I saw the LED flashlight on your web site and had to make one. I thought I would try to make the brightest I could with a button you press to make the LED come on. The advantage of this is you don't have to unplug the whole connector to turn the flashlight off.

The LED is an extreme brightness Nichia 5 mm White (one of the brightest on the market I believe) and cost £2.99 each! It's typical operating voltage of the LED is 3.6 volts. This is perfect because the Sl45 battery outputs at 3.6 volts! It also only uses a maximum of 30 milliamps so it uses hardly any power (I've used it for long periods)! It has a large beam radius of 50 degrees so it produces a good overall area of light rather than a little bright spot. It is approximately 2.3 times brighter than the original posted on the club-siemens forum. On Nichia's web site they have some incredibly bright white LED's that are 3.5 times brighter then the one I used, but they are very very expensive and very difficult to get hold of.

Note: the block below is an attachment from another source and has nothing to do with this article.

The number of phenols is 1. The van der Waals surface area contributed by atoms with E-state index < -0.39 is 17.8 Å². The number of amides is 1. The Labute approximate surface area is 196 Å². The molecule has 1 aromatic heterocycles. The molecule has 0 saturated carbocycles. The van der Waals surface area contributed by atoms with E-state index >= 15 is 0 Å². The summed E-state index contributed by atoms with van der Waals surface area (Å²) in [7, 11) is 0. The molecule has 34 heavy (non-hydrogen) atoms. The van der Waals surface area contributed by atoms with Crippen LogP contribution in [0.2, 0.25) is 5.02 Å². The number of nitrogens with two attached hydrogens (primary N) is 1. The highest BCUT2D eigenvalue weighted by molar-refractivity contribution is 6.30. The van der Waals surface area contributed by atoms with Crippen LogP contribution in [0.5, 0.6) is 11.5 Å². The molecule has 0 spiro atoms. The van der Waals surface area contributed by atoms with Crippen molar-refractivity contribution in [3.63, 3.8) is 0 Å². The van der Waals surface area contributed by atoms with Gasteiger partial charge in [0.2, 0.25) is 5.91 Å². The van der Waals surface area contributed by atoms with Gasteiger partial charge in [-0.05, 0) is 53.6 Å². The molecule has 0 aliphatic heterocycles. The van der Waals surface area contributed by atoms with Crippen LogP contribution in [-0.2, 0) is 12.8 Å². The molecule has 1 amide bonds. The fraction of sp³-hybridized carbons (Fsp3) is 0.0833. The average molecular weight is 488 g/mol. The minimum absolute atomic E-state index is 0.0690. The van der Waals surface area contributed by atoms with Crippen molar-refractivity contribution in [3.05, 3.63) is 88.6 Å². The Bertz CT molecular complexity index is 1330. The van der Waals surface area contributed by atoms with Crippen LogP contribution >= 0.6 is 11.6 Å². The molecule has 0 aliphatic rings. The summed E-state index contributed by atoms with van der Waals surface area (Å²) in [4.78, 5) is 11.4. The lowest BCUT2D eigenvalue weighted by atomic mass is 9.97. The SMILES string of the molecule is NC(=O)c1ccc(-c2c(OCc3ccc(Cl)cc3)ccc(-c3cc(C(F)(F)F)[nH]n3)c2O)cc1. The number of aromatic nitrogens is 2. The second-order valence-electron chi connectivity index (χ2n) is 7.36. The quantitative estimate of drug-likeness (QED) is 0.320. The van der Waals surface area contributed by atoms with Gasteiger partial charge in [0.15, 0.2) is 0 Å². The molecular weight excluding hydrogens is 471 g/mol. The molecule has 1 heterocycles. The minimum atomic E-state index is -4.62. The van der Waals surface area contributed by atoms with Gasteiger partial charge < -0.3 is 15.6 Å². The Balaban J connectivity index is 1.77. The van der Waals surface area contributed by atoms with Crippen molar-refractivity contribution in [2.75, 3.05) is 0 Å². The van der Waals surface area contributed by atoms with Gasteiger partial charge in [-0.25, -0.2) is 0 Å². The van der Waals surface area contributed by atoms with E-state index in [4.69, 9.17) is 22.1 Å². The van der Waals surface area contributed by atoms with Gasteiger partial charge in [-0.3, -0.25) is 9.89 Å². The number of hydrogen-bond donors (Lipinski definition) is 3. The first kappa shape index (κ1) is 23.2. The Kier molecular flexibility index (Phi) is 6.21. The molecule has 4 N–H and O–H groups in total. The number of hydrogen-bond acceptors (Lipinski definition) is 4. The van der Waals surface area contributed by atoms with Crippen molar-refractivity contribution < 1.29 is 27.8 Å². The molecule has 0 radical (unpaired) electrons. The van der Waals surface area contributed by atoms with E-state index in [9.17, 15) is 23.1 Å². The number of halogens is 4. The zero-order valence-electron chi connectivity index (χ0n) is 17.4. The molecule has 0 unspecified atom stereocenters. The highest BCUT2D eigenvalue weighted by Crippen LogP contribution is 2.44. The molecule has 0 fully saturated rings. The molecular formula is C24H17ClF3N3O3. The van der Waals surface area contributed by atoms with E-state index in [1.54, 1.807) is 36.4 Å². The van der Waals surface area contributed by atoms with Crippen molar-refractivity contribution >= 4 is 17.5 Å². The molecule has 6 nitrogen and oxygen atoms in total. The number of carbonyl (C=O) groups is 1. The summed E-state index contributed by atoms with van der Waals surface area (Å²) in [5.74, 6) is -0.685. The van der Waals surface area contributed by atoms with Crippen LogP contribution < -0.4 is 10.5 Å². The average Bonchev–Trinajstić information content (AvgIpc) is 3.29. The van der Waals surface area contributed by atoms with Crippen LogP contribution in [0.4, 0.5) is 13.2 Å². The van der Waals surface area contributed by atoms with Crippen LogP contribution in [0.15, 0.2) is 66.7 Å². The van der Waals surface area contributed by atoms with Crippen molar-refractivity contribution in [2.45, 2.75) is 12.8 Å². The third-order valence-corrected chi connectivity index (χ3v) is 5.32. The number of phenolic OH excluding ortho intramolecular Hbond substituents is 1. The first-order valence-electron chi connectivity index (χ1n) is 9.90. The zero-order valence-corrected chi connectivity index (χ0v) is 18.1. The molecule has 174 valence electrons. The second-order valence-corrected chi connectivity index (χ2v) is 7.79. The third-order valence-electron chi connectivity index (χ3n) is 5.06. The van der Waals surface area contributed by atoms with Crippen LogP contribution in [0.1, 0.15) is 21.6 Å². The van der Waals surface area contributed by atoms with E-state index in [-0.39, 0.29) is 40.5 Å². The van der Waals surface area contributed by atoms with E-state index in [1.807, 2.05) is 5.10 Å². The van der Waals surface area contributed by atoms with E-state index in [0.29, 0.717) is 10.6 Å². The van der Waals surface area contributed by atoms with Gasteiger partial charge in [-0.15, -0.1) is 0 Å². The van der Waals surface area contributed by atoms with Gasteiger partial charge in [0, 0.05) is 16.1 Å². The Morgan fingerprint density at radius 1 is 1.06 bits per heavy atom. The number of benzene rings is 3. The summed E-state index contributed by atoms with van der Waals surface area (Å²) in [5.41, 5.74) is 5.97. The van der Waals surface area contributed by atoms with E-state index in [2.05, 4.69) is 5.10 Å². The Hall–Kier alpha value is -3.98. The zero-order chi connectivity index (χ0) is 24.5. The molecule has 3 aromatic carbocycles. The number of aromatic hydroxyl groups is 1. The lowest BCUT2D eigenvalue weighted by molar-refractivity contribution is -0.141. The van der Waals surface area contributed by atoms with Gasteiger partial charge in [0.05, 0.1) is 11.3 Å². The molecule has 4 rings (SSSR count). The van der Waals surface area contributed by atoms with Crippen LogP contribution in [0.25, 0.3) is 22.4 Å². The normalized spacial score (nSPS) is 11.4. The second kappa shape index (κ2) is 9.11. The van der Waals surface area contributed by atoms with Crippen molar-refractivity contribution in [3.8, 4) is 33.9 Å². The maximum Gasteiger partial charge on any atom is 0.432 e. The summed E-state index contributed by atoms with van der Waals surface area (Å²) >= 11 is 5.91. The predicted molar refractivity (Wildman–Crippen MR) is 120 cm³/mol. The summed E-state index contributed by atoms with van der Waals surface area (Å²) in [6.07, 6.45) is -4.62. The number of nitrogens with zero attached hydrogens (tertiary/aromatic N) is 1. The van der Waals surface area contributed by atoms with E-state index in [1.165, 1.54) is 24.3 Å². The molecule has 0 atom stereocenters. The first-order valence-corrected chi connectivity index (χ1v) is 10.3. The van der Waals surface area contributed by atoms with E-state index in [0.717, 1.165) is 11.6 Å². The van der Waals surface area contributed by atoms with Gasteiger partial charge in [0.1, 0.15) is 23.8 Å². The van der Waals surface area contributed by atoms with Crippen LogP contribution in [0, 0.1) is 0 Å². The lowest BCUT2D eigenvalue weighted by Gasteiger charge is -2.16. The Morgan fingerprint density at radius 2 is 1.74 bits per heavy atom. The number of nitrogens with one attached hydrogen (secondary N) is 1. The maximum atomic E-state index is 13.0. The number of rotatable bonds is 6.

The push button came from an old VCR front panel. The SL45 connector came from a personal hands free kit I bought for £1.00 from Poundland. To look at it you would swear it was an original Siemens accessory!

Click here for a larger picture. You may also contact Chris if you have any questions regarding this flashlight.

Flashlight 2

I first saw this at the Club-Siemens forums. A guy named SF made a LED flashlight for his phone, using superbright white LEDs (6800mcd, 20mA). More than 100mA destroys your phone! You can use a plug from an old charger, open it, pull out the golden pins and then push them in the 1st and 4th slot. Pin 1 is Ground and 4 is the 3 volt current (+). Then you sold the LED in the plug. Doens't work with C25/C28 (and for S45/ME45 the LED only blinks. The guy is "working on a solution", then. People say that these LED colours are the brightest, in this order: green, white, yellow, blue, red.